Transplantation-associated thrombotic microangiopathy (TA-TMA) represents a challenge after allogeneic haematopoietic stem cell transplantation (HSCT) because of diagnostic uncertainties, lack of established treatment, and an overall poor prognosis (Laskin et al, 2011). We report the case of a 61-year-old man who was diagnosed with multiple myeloma in 2009. He was initially treated with a combination of bortezomib, doxorubicin and dexamethasone, followed by high-dose melphalan with autologous HSCT. Following disease relapse in 2011, he received three courses of bortezomib, thalidomide dexamethasone, and was then included in a sequential autologous-allogeneic tandem approach that comprised high-dose melphalan and auto-HSCT followed by two Gray total body irradiation-conditioned allo-HSCT (Karlin et al, 2011). Two months post-HSCT, the patient was diagnosed with graft-versus-host disease (GvHD) of the skin (stage 3) and gut (stage 1), which responded to methylprednisone 2 mg/kg. Three months later, GvHD of the gut reappeared during steroid tapering. Although the GvHD responded to the increased doses of steroids, the patient developed a severe TA-TMA (Fig 1). As already reported in such a situation, acute renal failure was absent (Cho et al, 2010). A concomitant diagnosis of cytomegalovirus (CMV) & Epstein Barr virus (EBV) infections was made. Ciclosporin was stopped, treatment with Foscanet was initiated and the patient received one injection of mabthera. Seven days later, he developed a progressive involvement of the central nervous system, with confusion and peripheral facial paralysis, while the biological characteristics of TA-TMA remained stable (Fig 1). Ciclosporin was no longer detectable in the blood. CMV & EBV infections responded to treatment at that time. Magnetic resonance imaging and a lumbar puncture were normal. Complement proteins (C3, C4, Factor H, Factor I) were in the normal ranges. Testing for anti-complement Factor H antibodies was negative. No decrease in ADAMTS 13 (a disintegrin and metalloproteinase with a thrombospondin type 1 motif, member 13) activity was identified. Given the devastating prognosis, we administered eculizumab to this patient accordingly to atypical haemolytic and uraemic syndrome dosage (900 mg weekly for four weeks, followed by 1200 mg every two weeks). The patient's neurological status improved dramatically within 48 h after the first infusion of eculizumab. Clinical improvement was associated with rapid normalization of disease activity markers: platelet counts increased, and lactate dehydrogenase levels decreased quickly (Fig 1). Complete C5 blockage, defined by a 50% haemolytic complement (CH50) activity below 10% was observed 24 h after the first infusion of eculizumab and during the entire study period. Concomitantly, the number of circulating endothelial cells (CEC), a known prognostic marker in thrombotic microangiopathy (Erdbruegger et al, 2006), decreased drastically. The levels of CEC were about 1200/ml before eculizumab infusion compared with 512/ml at 36 h and 5/ml at 3 days post-injection. The patient was discharged two weeks later with normal neurological status. Three months later, eculizumab treatment was stopped because there were no signs of TMA. After a 3-month follow-up period, the patient had completely recovered and continues to do very well. Given the progressive course of the disease after the mabthera injection, it seemed unlikely that the recovery was due to this treatment. The rapid clinical response to eculizumab supports the concept that TA-TMA might involve aberrant and autonomous complement activation despite the control of the potential causes (calcineurin inhibitors, GvHD & herpes virus infections). The dramatic resolution of symptoms after eculizumab administration suggests that TA-TMA is an area deserving further careful investigation of therapeutic complement blockade.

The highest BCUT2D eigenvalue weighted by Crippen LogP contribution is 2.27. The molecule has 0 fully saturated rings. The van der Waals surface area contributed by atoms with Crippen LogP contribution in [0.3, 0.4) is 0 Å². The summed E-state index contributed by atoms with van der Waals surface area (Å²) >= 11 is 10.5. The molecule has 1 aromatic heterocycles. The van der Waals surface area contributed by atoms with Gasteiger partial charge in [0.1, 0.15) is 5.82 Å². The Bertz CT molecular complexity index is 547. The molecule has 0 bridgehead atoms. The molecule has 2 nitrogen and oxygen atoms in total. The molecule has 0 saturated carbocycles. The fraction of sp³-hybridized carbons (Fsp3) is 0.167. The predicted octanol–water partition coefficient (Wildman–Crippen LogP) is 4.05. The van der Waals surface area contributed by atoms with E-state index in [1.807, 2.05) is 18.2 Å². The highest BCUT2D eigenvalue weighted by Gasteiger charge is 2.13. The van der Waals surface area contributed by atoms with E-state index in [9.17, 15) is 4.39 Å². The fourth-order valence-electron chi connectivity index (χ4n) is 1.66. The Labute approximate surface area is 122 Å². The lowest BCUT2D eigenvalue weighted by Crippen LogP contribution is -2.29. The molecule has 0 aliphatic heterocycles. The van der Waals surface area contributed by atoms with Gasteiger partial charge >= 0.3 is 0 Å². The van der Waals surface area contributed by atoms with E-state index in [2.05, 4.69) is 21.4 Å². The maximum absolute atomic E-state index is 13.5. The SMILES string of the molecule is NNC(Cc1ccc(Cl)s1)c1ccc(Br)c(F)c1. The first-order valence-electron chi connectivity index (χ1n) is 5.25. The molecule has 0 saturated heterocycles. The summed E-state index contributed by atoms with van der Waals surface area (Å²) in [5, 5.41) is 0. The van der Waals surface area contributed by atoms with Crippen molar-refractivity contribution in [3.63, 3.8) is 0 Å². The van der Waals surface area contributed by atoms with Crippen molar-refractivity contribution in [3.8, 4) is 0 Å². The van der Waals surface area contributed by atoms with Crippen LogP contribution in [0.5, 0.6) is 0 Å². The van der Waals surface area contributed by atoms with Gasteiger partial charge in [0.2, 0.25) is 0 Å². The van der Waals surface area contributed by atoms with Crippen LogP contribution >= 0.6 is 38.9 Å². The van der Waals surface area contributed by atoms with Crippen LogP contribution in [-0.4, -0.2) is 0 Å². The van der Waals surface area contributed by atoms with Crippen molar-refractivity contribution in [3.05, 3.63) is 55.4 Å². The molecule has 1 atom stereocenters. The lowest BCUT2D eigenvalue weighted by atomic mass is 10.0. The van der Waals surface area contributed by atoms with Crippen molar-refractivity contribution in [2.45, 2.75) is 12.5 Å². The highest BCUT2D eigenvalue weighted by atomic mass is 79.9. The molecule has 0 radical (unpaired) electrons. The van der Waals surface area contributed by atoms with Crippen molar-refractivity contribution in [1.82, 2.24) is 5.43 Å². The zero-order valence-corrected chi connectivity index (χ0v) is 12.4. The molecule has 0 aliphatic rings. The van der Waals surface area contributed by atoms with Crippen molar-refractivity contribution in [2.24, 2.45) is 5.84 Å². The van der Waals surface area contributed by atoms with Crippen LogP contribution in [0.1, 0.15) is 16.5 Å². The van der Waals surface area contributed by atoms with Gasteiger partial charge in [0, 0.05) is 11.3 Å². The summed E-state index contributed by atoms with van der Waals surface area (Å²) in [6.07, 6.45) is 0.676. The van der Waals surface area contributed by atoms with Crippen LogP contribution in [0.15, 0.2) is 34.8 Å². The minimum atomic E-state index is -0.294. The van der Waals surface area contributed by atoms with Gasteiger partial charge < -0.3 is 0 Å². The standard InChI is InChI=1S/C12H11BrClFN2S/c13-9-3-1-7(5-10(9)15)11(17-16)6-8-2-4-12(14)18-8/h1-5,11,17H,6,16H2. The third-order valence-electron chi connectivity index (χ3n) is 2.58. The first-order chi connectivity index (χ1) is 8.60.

Conflict of interest
The authors do not have any potential conflict of interest to declare.